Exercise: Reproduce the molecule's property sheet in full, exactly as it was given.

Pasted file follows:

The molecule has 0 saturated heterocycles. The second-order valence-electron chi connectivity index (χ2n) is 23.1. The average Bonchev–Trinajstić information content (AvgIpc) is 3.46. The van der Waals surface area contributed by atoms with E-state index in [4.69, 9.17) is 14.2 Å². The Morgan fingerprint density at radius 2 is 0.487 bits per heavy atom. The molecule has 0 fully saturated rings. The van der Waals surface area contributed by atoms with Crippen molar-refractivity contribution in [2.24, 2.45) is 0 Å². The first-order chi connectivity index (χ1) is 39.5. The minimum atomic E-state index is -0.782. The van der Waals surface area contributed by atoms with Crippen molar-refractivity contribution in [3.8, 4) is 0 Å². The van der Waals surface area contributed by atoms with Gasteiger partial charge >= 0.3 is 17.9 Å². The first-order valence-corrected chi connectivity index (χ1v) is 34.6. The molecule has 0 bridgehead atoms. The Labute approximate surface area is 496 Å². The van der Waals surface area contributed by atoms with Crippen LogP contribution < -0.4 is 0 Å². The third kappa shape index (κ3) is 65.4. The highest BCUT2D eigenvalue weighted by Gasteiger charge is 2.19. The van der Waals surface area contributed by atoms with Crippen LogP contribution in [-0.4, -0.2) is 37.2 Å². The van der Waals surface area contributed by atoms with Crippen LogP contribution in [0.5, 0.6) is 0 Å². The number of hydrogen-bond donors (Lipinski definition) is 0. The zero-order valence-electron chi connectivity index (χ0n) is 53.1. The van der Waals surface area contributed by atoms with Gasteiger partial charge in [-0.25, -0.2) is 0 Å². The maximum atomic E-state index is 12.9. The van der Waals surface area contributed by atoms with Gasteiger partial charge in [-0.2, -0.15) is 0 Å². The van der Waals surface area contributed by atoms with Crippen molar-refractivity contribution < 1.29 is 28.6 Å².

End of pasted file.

The molecule has 0 saturated heterocycles. The second-order valence-electron chi connectivity index (χ2n) is 23.1. The average Bonchev–Trinajstić information content (AvgIpc) is 3.46. The van der Waals surface area contributed by atoms with E-state index in [4.69, 9.17) is 14.2 Å². The Morgan fingerprint density at radius 2 is 0.487 bits per heavy atom. The molecule has 0 fully saturated rings. The van der Waals surface area contributed by atoms with Crippen molar-refractivity contribution in [2.24, 2.45) is 0 Å². The first-order chi connectivity index (χ1) is 39.5. The minimum atomic E-state index is -0.782. The van der Waals surface area contributed by atoms with Crippen molar-refractivity contribution in [3.8, 4) is 0 Å². The van der Waals surface area contributed by atoms with Gasteiger partial charge >= 0.3 is 17.9 Å². The first-order valence-corrected chi connectivity index (χ1v) is 34.6. The molecule has 0 bridgehead atoms. The Labute approximate surface area is 496 Å². The van der Waals surface area contributed by atoms with Crippen LogP contribution < -0.4 is 0 Å². The third kappa shape index (κ3) is 65.4. The highest BCUT2D eigenvalue weighted by Gasteiger charge is 2.19. The van der Waals surface area contributed by atoms with Crippen LogP contribution in [-0.4, -0.2) is 37.2 Å². The van der Waals surface area contributed by atoms with Crippen LogP contribution in [0.5, 0.6) is 0 Å². The number of hydrogen-bond donors (Lipinski definition) is 0. The zero-order valence-electron chi connectivity index (χ0n) is 53.1. The van der Waals surface area contributed by atoms with Gasteiger partial charge in [-0.25, -0.2) is 0 Å². The maximum atomic E-state index is 12.9. The van der Waals surface area contributed by atoms with Gasteiger partial charge in [-0.2, -0.15) is 0 Å². The van der Waals surface area contributed by atoms with Crippen molar-refractivity contribution < 1.29 is 28.6 Å².